Leonore Russell is an educator at Crossroads Farm in Malverne, part of the Nassau County Land Trust. A former Waldorf teacher, she presented a lovely workshop on getting kids into the garden. We’ve been cuddling up with Peter Rabbit books ever since and I have to say, Leandro is very jazzed about doing the watering of the beds by himself.
And Susan Simon, a social worker at the Hicksville School District, gave a terrific little presentation about how she got raised beds into her district. I got so many ideas about incorporating gardening into the curriculum from her!!!
I was so exhilarated by the end of my day at the Summit (I had to go home at 2 pm because of other obligations, but the goings-on went on!) that I could barely stand it; I was and am all ready to take on the world…but I must admit to terrible pangs of some unpleasant emotion that accompany my desire to move forward. I can’t quite describe it in a word (mid-life crisis being just too damn pedestrian to want to apply to myself), but it’s that wondering why I didn’t prepare better for the grown-up I was going to be? Why did it take me so long to figure out where I really wanted to be immersed? And the ever-present questions of balancing good sense and responsibility with the desire to launch: can one do both? And…
HOW DO I FIND THE TIME??????????
So, the next day I planted some more vegetables with my dad in our new raised beds — OMG the beets are bursting through! — and resolved to dedicate my summer to gardening a lot and seeing what comes up.
BTW – shout-out to Restoration Farm our CSA, and TWBarritt, a blogging and farming buddy who was ably manning the table and whose blog Culinary Types, is a personal favorite. And to Donna Sinetar who I only saw through a conference hall window, but who presented on chickens after I had to leave!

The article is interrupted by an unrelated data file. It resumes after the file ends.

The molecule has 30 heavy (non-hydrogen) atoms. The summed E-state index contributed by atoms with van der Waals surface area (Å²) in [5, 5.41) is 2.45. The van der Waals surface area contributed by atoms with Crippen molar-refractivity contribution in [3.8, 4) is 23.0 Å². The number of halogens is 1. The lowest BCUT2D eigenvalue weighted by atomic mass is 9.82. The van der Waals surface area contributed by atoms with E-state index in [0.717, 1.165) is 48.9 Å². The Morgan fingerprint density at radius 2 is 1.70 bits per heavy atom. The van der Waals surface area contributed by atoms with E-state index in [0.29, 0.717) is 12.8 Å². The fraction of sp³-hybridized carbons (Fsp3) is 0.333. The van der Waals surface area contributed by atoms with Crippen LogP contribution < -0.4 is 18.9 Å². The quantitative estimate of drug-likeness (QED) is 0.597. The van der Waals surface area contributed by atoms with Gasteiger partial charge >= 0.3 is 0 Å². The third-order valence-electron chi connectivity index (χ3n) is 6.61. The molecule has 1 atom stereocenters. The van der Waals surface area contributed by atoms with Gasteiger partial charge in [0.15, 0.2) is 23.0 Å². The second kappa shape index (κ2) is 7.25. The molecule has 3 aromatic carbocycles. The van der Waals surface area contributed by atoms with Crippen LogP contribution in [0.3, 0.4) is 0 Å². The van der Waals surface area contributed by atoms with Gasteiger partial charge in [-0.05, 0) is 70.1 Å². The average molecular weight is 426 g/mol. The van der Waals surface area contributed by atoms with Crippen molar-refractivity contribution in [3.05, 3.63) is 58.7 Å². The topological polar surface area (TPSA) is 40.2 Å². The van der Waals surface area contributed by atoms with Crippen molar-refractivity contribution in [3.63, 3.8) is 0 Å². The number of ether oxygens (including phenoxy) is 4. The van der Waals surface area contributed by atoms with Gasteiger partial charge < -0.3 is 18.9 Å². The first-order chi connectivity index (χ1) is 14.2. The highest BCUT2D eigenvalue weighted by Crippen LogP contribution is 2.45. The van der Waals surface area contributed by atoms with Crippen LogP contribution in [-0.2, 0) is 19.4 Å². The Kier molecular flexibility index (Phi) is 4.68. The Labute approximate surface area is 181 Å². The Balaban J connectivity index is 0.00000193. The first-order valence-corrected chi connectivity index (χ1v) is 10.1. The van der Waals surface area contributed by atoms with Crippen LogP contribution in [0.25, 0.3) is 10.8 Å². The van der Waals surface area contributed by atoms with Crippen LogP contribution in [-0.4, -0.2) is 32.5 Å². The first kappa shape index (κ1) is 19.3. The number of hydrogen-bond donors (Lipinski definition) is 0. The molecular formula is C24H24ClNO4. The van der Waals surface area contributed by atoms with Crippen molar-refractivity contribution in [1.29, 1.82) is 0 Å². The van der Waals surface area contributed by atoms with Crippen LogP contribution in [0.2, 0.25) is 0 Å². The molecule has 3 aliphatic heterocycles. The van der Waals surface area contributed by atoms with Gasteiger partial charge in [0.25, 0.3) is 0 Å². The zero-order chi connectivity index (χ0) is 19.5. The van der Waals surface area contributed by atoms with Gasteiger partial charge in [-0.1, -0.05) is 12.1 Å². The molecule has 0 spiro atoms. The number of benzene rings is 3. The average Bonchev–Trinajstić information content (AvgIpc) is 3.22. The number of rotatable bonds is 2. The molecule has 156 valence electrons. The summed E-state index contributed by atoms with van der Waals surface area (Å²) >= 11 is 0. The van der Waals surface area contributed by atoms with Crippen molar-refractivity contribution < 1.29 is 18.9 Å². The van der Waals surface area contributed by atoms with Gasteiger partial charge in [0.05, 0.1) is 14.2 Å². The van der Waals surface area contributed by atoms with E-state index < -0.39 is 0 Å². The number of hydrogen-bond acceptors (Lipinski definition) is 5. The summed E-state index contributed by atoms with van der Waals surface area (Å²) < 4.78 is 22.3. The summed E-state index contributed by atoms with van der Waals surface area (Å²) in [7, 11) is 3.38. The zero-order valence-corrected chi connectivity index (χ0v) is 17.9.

As regular readers know, I am a member of Restoration Farm CSA. This month you can read my article about the farm, On Good Land: Restoration Farm, in Edible East End magazine, either by clicking here, or by picking up a copy if you live in Eastern Long Island.
It’s a gorgeous magazine – Edible Communities family of magazines just won a James Beard Award for Publication of The Year 2011 — so I am quite pleased to be a part of what they do. If you do go and have a look, please comment on the article, as I believe that will encourage the publisher to continue recognizing and supporting good food efforts in my overpopulated part of NY!
This has been a rough week for blogging, for cooking, really for anything outside basic workweek survival – I’ve been so damn tired that I’ve been going to bed at the same time as my four-year-old and only waking up when the alarm jangles me most unwillingly back to my body.
I suspect it is due to some sort of vague mid-life angst, coupled with a pretty strenuous reality, what with full-time work and the whole single-mom-by-choice thing (in my darker moments I call it single-mom-no-child-support) and making three meals a day, dishes and laundry and the rest. Then the awful, dank, depressing nature of current events – if it isn’t the dismal economy, it is the petty irresponsible politicking, or any number of crimes against humanity and Mother Nature (and then of course when the nightly news focuses on something a bit less earth-shattering or relevant — like, say, the Michael Jackson murder trial — with the strange perversity of humankind and folks with graduate degrees in journalism, I rail against the infotainment that passes for news today….really, sometimes I can’t even stand myself! Lighten up, Frances, as they say).
Then I heard a radio program today in which a scientist began ground-breaking studies of the Naked Mole Rat of East Africa because someone just happened to be talking about it at a dinner party and I wondered why I don’t go to dinner parties where incredibly smart and passionate people just happen to be talking about Naked Mole Rats of East Africa that turn out to hold the keys to curing cancer or some such incredibly important contribution to the betterment of our world. I do remember living in the world of ideas once; it was a very fun place of smoky rooms, lubricated with wine and heaps of good food — not always godly, but good just the same — and populated with all manner of interesting people doing interesting things (or perhaps just planning to do them, but it sounded marvellous and important and stimulating at the time).